It also went well with or without milk. Now I just have to see if it resteeps well, and that will be a wrap!
Flavors: Cherry, Chocolate, Espresso, Roasted, Wood
The first time I had this I got one big orange slice and no chocolate. It tasted like juicy-sweet marmalade with astringent malt.
Today I have no orange slice and a lot of chocolate. Now it tastes like one of those chocolate Christmas oranges, especially after I added milk. Sweet tangerine notes to finish.
I’m not the biggest fan of marmalade or orange chocolate, but anyone who is shouldn’t hesitate to give this tea a chance. The malty raisin-rose assam/nilgiri blend makes the tea even fancier and gives it a rounder profile.
Flavors: Chocolate, Jam, Malt, Orange, Rose
Taken with 2% milk.
The ceylon base is on the bright and astringent side, but, wow, that flavouring swamps it the best it can! The syrup oozes into my nostrils and down my throat, while pumpkin spices catch on the tongue.
I don’t necessarily get pancakes, but their is something extremely dessert-like to the finish; it reminds me of cupcakes and fall candles.
This isn’t as high a priority repurchase as other AQ2T teas but it will definitely find its way into my shopping cart come end of summer/early fall.
Flavors: Baked Bread, Butter, Cinnamon, Clove, Maple Syrup, Pumpkin
After the last three Verdant oolong offerings, this one’s a real treat! Now this is something I’d order again.
If you’re planning to drink this tea I advise not to be like me and pair it with strong foods, like sharp cheddar, balsamic vinegar, or salmon burgers. The first steep is lilac butter, and while it does feel “fat thick” it’s still a delicate flavour profile.
Second and third steep offer lighter floral notes, with a touch of cream gaining ground on that butter note. Lingering aftertaste reminds me of an uncooked plantain, or soaked rice; it’s subtly starchy, and creamy-sweet from it.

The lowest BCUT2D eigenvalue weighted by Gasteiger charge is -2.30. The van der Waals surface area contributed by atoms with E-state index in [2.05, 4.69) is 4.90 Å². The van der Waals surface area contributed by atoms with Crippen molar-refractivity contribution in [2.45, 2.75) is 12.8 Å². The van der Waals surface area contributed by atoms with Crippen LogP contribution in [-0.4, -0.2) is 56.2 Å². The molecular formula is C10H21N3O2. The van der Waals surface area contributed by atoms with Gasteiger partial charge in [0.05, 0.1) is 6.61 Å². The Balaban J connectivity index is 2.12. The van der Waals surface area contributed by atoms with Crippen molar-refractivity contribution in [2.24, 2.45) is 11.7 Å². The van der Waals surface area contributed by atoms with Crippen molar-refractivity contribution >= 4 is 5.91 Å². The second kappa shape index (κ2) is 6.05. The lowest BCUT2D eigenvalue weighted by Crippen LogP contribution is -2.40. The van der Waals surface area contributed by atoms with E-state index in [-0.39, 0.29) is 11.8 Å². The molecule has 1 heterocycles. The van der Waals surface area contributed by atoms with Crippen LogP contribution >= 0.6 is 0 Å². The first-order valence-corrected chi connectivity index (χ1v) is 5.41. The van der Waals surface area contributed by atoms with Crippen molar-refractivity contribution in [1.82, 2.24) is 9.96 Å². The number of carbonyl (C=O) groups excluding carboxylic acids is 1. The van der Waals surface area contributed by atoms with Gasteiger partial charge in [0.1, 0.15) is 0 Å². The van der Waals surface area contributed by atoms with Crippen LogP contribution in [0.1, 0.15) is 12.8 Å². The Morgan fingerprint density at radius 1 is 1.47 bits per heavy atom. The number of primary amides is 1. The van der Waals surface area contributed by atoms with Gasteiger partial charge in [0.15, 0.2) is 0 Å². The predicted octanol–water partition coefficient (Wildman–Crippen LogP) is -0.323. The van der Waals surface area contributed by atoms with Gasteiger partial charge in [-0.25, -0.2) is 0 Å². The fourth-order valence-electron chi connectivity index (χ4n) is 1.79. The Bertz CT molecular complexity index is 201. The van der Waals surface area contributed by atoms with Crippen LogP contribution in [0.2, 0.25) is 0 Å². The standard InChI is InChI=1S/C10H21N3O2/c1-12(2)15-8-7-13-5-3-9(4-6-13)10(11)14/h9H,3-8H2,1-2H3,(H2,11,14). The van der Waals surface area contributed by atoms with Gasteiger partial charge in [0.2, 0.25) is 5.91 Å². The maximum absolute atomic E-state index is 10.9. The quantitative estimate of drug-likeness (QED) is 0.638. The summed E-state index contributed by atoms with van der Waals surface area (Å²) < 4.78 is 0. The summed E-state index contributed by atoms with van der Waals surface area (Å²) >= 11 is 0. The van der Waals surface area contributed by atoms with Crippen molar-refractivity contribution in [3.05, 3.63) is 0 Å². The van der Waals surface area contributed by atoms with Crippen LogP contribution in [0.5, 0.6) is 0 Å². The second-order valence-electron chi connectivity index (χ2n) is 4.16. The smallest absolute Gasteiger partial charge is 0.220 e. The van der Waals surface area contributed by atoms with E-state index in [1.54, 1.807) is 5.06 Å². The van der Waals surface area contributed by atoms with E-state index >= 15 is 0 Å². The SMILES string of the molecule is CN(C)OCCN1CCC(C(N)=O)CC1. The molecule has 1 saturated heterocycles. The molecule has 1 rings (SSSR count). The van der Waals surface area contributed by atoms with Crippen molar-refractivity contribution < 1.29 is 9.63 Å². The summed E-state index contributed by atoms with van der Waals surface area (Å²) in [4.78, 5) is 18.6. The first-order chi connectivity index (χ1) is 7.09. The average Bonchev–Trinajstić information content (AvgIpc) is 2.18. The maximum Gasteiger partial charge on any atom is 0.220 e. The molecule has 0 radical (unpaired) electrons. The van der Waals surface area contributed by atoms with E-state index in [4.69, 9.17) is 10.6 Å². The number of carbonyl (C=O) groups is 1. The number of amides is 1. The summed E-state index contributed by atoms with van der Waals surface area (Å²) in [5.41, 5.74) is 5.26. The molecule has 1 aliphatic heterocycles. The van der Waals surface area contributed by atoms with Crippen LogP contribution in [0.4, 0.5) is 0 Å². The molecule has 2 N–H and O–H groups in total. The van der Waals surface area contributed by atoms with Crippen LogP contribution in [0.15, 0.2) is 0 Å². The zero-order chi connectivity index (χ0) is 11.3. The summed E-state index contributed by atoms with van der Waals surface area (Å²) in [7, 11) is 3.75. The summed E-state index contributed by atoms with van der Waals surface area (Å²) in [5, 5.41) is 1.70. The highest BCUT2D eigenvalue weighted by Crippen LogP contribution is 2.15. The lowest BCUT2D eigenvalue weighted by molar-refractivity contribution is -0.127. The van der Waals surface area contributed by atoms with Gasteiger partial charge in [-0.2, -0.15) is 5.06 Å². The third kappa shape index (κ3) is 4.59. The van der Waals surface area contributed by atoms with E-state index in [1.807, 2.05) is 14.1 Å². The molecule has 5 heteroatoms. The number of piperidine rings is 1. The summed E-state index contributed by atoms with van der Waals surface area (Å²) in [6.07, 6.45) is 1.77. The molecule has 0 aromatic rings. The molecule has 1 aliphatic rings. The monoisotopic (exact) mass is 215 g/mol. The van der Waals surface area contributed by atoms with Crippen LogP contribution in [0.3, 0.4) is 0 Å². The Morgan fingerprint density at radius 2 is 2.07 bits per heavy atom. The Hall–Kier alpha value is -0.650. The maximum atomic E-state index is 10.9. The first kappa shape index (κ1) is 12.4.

Fourth steep smells of spiced flowers and lime fruit. There are a lot of things going on that I can’t pinpoint so I will sum it up as “floral fruit juice cream.” It’s like eating mango-flavoured tofu desserts (texture), while walking through a flower garden and sniffing all the violets.
Fifth steep is starting to get tired, so we’ll call it quits here.
Steep Count: 5 (x2)
I was drinking a gongfu cup (180-190F, 15sec), alongside a less impressive western style (185-190F, 3min) cup, which I didn’t make a note of here. It was generally flatter than the gongfu method, but the third steep was distinctly citrus-lime; the added cream and malt notes made me think of key lime pie.(2016 Fall Harvest)
Flavors: Butter, Cream, Floral, Lime, Malt, Mango, Rice, Violet
I noticed today that I’m coming near to the end of my packet here. I drink this guy a lot, and want to gush about it endlessly (much to the concern and confusion of friends and fam), so I guess it was to be expected. Still disappointed that this oolong isn’t self-replenishing.
The weather here was gorgeous today, so I took this to-go with me for a long walk along the beach, and then enjoyed some extra steeps in the afternoon on the patio. Practically perfect.
There isn’t much more to add about this tea that I haven’t said elsewhere. I do love that when the oolong unfurls, the leaves are a Frankensteinian assortment of colours (dark vibrant green, pale green). It’s like they are the scraps of unwanted oolong leftovers that have been baptized and reborn in sticky rice glory. How can you not love them?
Steep Count: 3
A small fly drowned in my third cup, and it was the tea tragedy of the month.
(2016 fall harvest)
Flavors: Butter, Cream, Rice, Vegetal